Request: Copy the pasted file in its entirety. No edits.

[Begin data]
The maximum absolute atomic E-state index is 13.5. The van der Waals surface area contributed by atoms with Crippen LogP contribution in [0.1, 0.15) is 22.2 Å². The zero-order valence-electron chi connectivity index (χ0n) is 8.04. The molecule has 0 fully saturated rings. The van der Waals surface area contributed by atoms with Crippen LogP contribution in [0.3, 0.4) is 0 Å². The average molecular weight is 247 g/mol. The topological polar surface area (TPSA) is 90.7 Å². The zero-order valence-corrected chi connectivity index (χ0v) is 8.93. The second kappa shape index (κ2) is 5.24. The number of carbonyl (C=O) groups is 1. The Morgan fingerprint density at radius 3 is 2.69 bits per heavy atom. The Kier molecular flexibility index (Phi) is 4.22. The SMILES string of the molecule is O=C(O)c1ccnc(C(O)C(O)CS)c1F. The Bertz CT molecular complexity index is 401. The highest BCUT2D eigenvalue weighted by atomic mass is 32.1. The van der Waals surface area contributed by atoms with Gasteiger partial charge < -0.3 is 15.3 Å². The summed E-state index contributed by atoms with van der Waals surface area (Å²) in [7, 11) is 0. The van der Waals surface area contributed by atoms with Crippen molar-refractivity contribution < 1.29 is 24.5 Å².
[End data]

The maximum absolute atomic E-state index is 13.5. The van der Waals surface area contributed by atoms with Crippen LogP contribution in [0.1, 0.15) is 22.2 Å². The zero-order valence-electron chi connectivity index (χ0n) is 8.04. The molecule has 0 fully saturated rings. The van der Waals surface area contributed by atoms with Crippen LogP contribution in [0.3, 0.4) is 0 Å². The average molecular weight is 247 g/mol. The topological polar surface area (TPSA) is 90.7 Å². The zero-order valence-corrected chi connectivity index (χ0v) is 8.93. The second kappa shape index (κ2) is 5.24. The number of carbonyl (C=O) groups is 1. The Morgan fingerprint density at radius 3 is 2.69 bits per heavy atom. The Kier molecular flexibility index (Phi) is 4.22. The SMILES string of the molecule is O=C(O)c1ccnc(C(O)C(O)CS)c1F. The Bertz CT molecular complexity index is 401. The highest BCUT2D eigenvalue weighted by atomic mass is 32.1. The van der Waals surface area contributed by atoms with Gasteiger partial charge < -0.3 is 15.3 Å². The summed E-state index contributed by atoms with van der Waals surface area (Å²) in [7, 11) is 0. The van der Waals surface area contributed by atoms with Crippen molar-refractivity contribution < 1.29 is 24.5 Å².